Louisa Collins was the first woman executed in Darlinghurst Gaol and the last woman hanged in New South Wales. She had been convicted of murdering her husband, Michael Peter Collins by slowly poisoning him with arsenic. There was great interest in this case and it was widely publicised across the Colony. Louisa was also being accused of murdering her former husband, Charles Andrews, in order to obtain his life insurance. The all male jurors were instructed not to let this influence their final decision. (It would be hard to imagine how it would not influence the outcome!)
Public opinion was harsh and Louisa’s gender played a big part in her vilification. How could a woman who vowed to ‘love and cherish’ her husband, do such a thing? It was espoused how ‘every right-thinking person must feel that Louisa Collins, while she lived, reflected little credit on her sex. The very fact of a woman nursing with all the attention possible… watching the effects of her own wickedness is heart rending in the extreme’. Although many women ‘prayed’ for a reprieve for Louisa and explained she was a mother and therefore not ‘ready to die’, were reported as ‘somewhat amusing’ in the press. It was stated that she ‘proved herself an unworthy woman and wicked wife, and therefore could be of no possible good to her family’.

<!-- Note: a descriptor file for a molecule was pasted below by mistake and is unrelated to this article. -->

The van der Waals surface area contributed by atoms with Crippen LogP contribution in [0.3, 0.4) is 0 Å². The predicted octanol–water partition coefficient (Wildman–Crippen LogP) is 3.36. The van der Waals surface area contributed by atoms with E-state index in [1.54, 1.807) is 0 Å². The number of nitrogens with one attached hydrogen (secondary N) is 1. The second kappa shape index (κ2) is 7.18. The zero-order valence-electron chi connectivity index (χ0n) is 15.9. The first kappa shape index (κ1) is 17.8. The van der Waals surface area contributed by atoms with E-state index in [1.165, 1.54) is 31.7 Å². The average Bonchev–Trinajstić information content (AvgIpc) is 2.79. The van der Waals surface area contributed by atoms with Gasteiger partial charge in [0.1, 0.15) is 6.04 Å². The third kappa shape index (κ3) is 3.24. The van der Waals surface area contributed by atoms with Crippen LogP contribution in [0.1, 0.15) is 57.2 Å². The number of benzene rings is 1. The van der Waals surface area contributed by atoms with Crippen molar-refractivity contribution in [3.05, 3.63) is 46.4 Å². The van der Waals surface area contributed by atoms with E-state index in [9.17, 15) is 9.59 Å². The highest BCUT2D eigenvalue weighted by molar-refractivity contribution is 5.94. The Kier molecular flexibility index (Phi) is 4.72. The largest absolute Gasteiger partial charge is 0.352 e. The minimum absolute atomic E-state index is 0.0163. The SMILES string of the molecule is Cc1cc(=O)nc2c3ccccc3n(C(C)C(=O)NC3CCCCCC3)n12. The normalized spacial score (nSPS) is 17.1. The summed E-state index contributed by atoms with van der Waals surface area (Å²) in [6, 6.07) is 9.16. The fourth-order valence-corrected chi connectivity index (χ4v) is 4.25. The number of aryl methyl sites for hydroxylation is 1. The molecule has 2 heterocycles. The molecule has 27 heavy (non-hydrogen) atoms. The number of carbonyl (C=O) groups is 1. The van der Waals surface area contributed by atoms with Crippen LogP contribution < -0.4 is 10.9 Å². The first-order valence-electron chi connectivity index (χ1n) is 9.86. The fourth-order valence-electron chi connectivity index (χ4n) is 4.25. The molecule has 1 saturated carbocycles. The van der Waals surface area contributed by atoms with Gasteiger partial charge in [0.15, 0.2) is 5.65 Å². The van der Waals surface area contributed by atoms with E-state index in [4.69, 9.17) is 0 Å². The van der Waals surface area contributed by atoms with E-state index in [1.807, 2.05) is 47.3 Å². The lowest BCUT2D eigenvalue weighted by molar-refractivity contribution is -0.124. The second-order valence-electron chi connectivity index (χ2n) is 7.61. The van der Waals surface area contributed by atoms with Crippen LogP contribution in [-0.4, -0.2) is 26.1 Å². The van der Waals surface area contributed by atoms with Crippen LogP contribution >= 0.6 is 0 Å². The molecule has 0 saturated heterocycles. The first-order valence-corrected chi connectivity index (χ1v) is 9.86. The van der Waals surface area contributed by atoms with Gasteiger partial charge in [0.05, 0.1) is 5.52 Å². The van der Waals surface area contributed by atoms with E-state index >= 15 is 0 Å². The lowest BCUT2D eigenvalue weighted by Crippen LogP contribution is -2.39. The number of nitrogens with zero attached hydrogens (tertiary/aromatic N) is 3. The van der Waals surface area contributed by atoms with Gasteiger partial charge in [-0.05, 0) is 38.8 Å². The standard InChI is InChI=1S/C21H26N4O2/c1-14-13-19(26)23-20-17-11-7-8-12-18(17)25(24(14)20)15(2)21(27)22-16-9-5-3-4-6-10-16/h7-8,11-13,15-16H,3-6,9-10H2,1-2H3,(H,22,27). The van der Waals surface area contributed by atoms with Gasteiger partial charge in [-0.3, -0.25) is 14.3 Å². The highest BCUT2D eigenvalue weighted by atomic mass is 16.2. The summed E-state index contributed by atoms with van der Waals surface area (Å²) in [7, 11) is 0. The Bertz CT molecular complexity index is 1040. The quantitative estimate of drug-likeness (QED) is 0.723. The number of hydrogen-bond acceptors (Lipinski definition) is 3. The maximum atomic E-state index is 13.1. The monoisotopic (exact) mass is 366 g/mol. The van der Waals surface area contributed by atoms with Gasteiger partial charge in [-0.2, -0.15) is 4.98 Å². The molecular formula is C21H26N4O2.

His Honour, Chief Justice Darley stated, "I hold out no hope of mercy for you on Earth". Louisa was hanged on 8 January 1889.
The Terowie Enterprise, Friday 11 Jan. 1889, pp.2-3.